For the past two years, the Black Lives Matter movement has effectively raised public awareness regarding the widespread mistreatment of black Americans by police officers. In response a number of tragic incidents and statistics brought to light by the protesters and public media, many Americans have come to agreement that the use of body cameras by police officers could be a great way to make good policing more effective while making it easier to identify and punish officers using undue force against suspects.
Unfortunately, efforts to implement body cameras to police forces have come up against some major obstacles. The cost of video storage as well as legal issues surrounding body cameras remain largely unaddressed problems for police departments struggling to remain in line with public opinion.
Worcester Police Chief Steven M. Sargent has spoken publicly about the results of his department’s experiments using multiple prototype cameras over the past six months. The cameras are used largely during SWAT situations, which are executed after having obtained specific search warrants.
“Obviously it is very expensive just for storage alone, but really for our side the big thing is the legality of their use,” stated Sargent. “There are several legal issues we need to address well before we talk about buying.”
Sargent has requested that the city’s Law Department review several topics where issues have come up, including the parameters of citizens’ privacy rights and the times when cameras can be turned on or off.
The police chief said that cameras can help officers in terms of protecting them from allegations of abuse, but that many people with whom the police deal might not want to be videotaped or speak to an officer while an officer’s camera is on. Police Departments across the company have yet to decide exactly how to balance the use of cameras with their need to maintain relationships with people in the community.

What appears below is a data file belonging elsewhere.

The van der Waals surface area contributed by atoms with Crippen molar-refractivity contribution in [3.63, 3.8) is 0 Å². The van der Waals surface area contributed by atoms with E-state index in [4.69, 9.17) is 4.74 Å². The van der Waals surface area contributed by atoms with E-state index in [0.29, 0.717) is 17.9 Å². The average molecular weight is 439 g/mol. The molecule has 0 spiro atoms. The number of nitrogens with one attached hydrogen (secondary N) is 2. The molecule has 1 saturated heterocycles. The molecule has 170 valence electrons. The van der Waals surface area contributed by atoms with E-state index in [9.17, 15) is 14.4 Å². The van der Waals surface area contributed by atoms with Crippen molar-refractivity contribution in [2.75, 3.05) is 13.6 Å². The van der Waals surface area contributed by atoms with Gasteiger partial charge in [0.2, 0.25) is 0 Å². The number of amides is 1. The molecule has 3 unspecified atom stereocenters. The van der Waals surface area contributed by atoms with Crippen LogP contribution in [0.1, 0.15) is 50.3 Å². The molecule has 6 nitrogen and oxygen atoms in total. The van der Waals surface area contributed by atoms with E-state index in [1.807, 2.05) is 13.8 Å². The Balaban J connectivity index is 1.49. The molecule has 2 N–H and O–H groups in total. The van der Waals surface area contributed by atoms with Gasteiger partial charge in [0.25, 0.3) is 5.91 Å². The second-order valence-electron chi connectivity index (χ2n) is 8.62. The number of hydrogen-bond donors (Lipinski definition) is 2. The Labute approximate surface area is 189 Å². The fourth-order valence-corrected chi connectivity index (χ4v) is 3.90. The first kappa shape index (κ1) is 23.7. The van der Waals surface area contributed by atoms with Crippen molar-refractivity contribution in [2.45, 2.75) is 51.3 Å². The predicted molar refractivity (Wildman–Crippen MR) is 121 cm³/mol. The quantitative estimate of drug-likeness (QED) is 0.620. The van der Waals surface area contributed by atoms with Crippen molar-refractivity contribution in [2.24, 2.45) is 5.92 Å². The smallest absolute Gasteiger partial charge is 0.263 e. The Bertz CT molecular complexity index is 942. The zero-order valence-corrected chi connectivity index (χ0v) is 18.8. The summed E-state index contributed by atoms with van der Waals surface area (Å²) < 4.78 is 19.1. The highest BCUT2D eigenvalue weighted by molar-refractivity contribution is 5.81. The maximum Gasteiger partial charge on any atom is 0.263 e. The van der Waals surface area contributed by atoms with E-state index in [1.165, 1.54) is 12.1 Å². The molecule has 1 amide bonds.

The pros and cons of the implementation of body cameras were presented in further detail during a 2014 report from the Police Executive Research Forum:
“When implemented correctly, body-worn cameras can help strengthen the policing profession. These cameras can help promote agency, accountability, and transparency, and they can be useful tools for increasing officer professionalism, improving officer training, preserving evidence, and documenting encounters with the public,” states the report. “However, they also raise issues as a practical matter and at the policy level, both of which agencies must thoughtfully examine. Police agencies must determine what adopting body-worn cameras will mean in terms of police-community relationships, privacy, trust and legitimacy, and internal procedural justice for officers.”
Sargent went on to identify some major questions yet to be sorted out by police departments or federal or state governments: “Can you turn it off in someone’s home? When can you turn it on or off? There will be questions about why we turn it off,” she stated.
Data storage is perhaps an even larger hurdle for police departments hoping to implement the cameras. The Worcester Police Department employs over 400 officers, meaning it would have to spend millions of dollars on data storage if all the police officers wore cameras and were recording footage daily.
According to the Police Executive Research Forum report, one department would need to spend over $2 million for 900 cameras and data storage, the majority of which would be necessary for storing and maintaining digital data.
“There are phenomenal costs associated with the storage of that volume of video,” stated City Manager Edward M. Augustus Jr. at a City Council meeting last January. Augustus told listeners that the city was considering adding more video cameras inside the Lincoln Square police headquarters. “We would have to keep it for about three years, because that is the window of time in which somebody could put in a claim against the city.”
He continued on to say that the city is “grappling with the costs associated with providing the storage necessary to do that.”